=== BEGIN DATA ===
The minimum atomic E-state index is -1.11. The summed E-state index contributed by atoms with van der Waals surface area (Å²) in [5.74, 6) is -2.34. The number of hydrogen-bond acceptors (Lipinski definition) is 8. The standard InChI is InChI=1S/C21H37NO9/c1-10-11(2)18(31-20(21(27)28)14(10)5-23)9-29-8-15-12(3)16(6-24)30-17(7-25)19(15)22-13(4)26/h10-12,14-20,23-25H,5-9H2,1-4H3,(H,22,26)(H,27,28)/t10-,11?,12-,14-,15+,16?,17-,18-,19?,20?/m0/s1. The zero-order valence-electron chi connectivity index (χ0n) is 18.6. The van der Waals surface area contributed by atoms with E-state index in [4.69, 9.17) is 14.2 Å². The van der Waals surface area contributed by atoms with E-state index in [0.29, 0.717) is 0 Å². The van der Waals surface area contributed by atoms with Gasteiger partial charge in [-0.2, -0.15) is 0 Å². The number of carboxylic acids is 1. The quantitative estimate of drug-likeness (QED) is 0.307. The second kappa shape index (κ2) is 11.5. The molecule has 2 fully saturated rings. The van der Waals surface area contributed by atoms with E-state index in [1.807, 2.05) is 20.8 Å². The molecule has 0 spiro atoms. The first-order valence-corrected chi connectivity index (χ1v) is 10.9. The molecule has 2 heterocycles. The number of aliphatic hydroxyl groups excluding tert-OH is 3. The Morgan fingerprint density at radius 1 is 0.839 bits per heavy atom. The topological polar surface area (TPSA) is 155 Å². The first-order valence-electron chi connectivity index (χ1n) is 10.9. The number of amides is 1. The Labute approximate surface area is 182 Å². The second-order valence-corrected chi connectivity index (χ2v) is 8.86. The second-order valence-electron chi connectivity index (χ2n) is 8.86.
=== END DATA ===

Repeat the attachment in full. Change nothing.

The minimum atomic E-state index is -1.11. The summed E-state index contributed by atoms with van der Waals surface area (Å²) in [5.74, 6) is -2.34. The number of hydrogen-bond acceptors (Lipinski definition) is 8. The standard InChI is InChI=1S/C21H37NO9/c1-10-11(2)18(31-20(21(27)28)14(10)5-23)9-29-8-15-12(3)16(6-24)30-17(7-25)19(15)22-13(4)26/h10-12,14-20,23-25H,5-9H2,1-4H3,(H,22,26)(H,27,28)/t10-,11?,12-,14-,15+,16?,17-,18-,19?,20?/m0/s1. The zero-order valence-electron chi connectivity index (χ0n) is 18.6. The van der Waals surface area contributed by atoms with E-state index in [4.69, 9.17) is 14.2 Å². The van der Waals surface area contributed by atoms with E-state index in [0.29, 0.717) is 0 Å². The van der Waals surface area contributed by atoms with Gasteiger partial charge in [-0.2, -0.15) is 0 Å². The number of carboxylic acids is 1. The quantitative estimate of drug-likeness (QED) is 0.307. The second kappa shape index (κ2) is 11.5. The molecule has 2 fully saturated rings. The van der Waals surface area contributed by atoms with E-state index in [1.807, 2.05) is 20.8 Å². The molecule has 0 spiro atoms. The first-order valence-corrected chi connectivity index (χ1v) is 10.9. The molecule has 2 heterocycles. The number of aliphatic hydroxyl groups excluding tert-OH is 3. The Morgan fingerprint density at radius 1 is 0.839 bits per heavy atom. The topological polar surface area (TPSA) is 155 Å². The first-order valence-electron chi connectivity index (χ1n) is 10.9. The number of amides is 1. The Labute approximate surface area is 182 Å². The second-order valence-corrected chi connectivity index (χ2v) is 8.86. The second-order valence-electron chi connectivity index (χ2n) is 8.86.